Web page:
PROJECT: Lake Ontario Park

In 2009, the City of Kingston Council approved a Master Pan Concept that identified the elements that were needed to be incorporated to the revitalization of Lake Ontario Park. The revitalization of Lake Ontario Park was the largest green space redevelopment project ever initiated by the City of Kingston at the time. LCE is proud to have been involved in this complex and challenging project that involved the construction of many new park features as well as renovation of some existing buildings to improve the overall experience for all park users. The total value for this project was $4.3 million and work was completed from January 2012 to July 2013

The work included extensive demolition and removal of existing park features. Partial demolition of the existing “Longhouse” that would become the new Pavilion structure with an entirely new washroom building incorporated inside the existing footprint. As well, renovation/upgrading of the existing “Round” washroom buildings occurred to maintain the historic park features. An entirely new building to house maintenance equipment and staff was also constructed. Existing underground services (water, sanitary, electrical) were upgraded to increase capacity. New storm sewers were installed to control storm water run-off and onsite filtration was created prior to outlet to Lake Ontario.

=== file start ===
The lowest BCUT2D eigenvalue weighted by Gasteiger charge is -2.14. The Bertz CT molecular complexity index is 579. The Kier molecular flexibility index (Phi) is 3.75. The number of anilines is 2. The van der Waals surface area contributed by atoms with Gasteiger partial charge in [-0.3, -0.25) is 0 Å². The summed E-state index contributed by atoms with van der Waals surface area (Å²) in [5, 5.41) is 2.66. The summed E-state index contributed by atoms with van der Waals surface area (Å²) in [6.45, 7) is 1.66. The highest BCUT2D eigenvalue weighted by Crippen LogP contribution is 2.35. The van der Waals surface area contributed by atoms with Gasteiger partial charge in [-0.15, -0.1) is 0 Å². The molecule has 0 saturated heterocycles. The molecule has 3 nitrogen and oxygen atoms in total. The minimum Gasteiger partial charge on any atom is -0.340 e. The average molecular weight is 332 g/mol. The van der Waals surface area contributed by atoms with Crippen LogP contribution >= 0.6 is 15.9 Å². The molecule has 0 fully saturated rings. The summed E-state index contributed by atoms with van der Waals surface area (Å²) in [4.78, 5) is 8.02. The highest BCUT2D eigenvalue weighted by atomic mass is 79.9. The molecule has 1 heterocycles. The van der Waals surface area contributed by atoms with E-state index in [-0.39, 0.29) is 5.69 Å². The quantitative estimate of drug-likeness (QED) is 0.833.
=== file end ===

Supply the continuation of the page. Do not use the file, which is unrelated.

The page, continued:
The existing shoreline was enhanced by the creation of new beach cells that allowed for better public access. The existing concrete shorewall was repaired and a new feature staircase down to the water was added. The existing boat launch was upgraded, and a new boater dock was constructed.

Extensive new asphalt pathways were constructed that allowed for accessible public access throughout the park. Existing parking lots were reconstructed and reconfigured to be more efficient and functional.

A splashpad, a new playground structure and two sand volleyball courts were added to enhance play value for young and old alike.

Greenspace improvements included new gardens, new trees, and the creation of new “naturalized zones”